Kusama's Infinity Net series marks the beginning of a radical shift in her work from the singular abstract, biomorphic forms she painted during her youth to the more obsessive, repetitive works that would define her career. They also showcase the way she used art to process her mental illness. We can see through her own words, a sense of what these paintings accomplished for the artist: "With just one polka dot, nothing can be achieved. In the universe, there is the sun, the moon, the earth, and hundreds of millions of stars. All of us live in the unfathomable mystery and infinitude of the universe. Pursuing philosophy of the universe through art under such circumstances has led me to what I call stereotypical repetition."
No. F is one of Kusama's first works from the celebrated series. From a distance the subtle painting looks delicate and monochromatic, but when viewed up close, the complexities of the canvas's surface become apparent. The bluish-grey underlay is almost completely obscured by small, white semi-circles, which consume the entire canvas and only allow the gray underlay to be visible in the form of tiny dots. The organic arched shapes all curve in the same direction, creating an undulating net that would continue on indefinitely if not for the edge of the canvas. As Kusama explains, "without beginning, end, or center. The entire canvas would be occupied by [a] monochromatic net. This endless repetition caused a kind of dizzy, empty, hypnotic feeling." This hypnotic feeling is furthermore translated to the viewer, as they are invited into the artist's mind. The thick build-up of the top layer of white paint also adds texture to the work, while the repetitive crescent shapes create an optically mesmerizing pattern that is neither random nor systematic, but instead reminiscent of things found in the natural world, such as atoms and cells. Although the obsessive and time-consuming Nets were painstaking to create, they proved therapeutic for the artist.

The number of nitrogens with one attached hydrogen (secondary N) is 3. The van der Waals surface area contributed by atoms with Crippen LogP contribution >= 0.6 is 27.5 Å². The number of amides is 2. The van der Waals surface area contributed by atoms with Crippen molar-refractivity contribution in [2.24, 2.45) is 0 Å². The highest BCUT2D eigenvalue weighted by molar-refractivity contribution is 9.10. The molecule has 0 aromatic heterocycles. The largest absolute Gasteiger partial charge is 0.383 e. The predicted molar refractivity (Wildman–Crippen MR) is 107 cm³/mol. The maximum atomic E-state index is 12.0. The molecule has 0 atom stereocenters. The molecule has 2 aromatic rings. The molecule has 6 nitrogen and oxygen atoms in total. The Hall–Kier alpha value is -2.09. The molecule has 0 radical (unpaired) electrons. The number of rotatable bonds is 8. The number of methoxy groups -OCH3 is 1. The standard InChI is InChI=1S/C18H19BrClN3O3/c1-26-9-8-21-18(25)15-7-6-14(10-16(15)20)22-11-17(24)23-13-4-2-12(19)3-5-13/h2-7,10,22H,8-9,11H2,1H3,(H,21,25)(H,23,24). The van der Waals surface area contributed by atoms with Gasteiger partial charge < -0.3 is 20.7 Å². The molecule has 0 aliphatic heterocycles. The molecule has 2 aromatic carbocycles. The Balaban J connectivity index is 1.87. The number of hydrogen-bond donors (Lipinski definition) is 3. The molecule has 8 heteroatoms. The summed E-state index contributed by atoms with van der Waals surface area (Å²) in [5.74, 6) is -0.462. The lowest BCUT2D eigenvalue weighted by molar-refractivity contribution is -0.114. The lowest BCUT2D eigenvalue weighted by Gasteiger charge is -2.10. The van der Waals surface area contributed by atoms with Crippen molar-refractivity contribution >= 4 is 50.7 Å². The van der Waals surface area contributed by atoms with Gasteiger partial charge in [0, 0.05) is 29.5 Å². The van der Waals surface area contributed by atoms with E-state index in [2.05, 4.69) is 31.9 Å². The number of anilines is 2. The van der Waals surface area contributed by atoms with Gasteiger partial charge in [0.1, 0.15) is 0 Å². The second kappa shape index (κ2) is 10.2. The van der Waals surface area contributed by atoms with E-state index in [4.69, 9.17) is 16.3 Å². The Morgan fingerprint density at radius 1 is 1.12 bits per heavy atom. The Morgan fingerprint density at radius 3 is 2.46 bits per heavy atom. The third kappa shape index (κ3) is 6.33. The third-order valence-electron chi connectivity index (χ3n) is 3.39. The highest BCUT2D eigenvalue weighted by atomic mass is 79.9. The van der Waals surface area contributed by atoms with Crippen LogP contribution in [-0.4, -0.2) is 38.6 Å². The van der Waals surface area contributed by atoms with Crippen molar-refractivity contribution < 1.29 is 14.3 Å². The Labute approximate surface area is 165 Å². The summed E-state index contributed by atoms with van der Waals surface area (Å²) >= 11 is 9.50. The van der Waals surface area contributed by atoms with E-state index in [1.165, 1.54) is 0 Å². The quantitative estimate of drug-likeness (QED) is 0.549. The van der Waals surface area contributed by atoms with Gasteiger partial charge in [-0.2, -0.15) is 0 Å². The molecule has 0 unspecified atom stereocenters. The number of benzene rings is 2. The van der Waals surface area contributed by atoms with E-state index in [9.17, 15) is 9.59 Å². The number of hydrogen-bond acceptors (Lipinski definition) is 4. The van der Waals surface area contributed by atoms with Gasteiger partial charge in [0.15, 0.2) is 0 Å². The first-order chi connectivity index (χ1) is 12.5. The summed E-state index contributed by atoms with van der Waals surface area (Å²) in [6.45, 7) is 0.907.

Begun in the late 1950s, the series coincided with Kusama's move from her oppressive homeland to New York, where she found the artistic freedom she needed to expand her art practice. Created when Abstract Expressionism was still the popular contemporary art form and Minimalism was still in its infancy, the Infinity Nets were avant-garde for their time. As a result, the Nets are both expressive and minimal, bridging the two opposing movements. For Kusama personally, her Infinity Nets have become central to her practice, and continue to influence her work.
Accumulation No.1 is the first in Kusama's iconic Accumulations series, in which she transforms found furniture into sexualized objects. The work consists of a single abandoned armchair painted white and completely covered with soft, stuffed phallic protrusions, while fringe encircles the base of the sculpture. No longer limited by the pictorial plane of the two-dimensional canvas as with Infinity Nets, the stuffed sculpture continues Kusama's repetition compulsion in three-dimensional form.
The menacing piece is both aggressive and humorous, and also works to confront Kusama's sexual phobias. As Asia scholar, Alexandra Munroe explains, "her ambition for supremacy over men and over sexuality is relentlessly expressed in her repetitive and aggregate use of the phallus form, which can be interpreted as an aggressive will and fantasy to defy oppressive male power by possessing it symbolically herself." In doing so Kusama also abandons the typically passive role of the female.
More than just making a statement against patriarchal authority, these "compulsion furniture" pieces, as she called them, were deeply personal for Kusama as they were her way of coping with her own innate sexual anxieties. "The armchair thickly covered in phalluses was my psychosomatic work done when I had a fear of sexual vision." These anxiety-ridden pieces would become included in a new form of art which art critic and historian, Lucy R. Lippard, called 'Eccentric Abstraction'. "The makers of what I am calling...eccentric abstraction, refuse to eschew imagination and the extension of sensuous experience while they also refuse to sacrifice the solid formal basis demanded of the best in current non-objective art." As a result, Kusama's psychosexual works became a significant precursor to post-Minimalist art.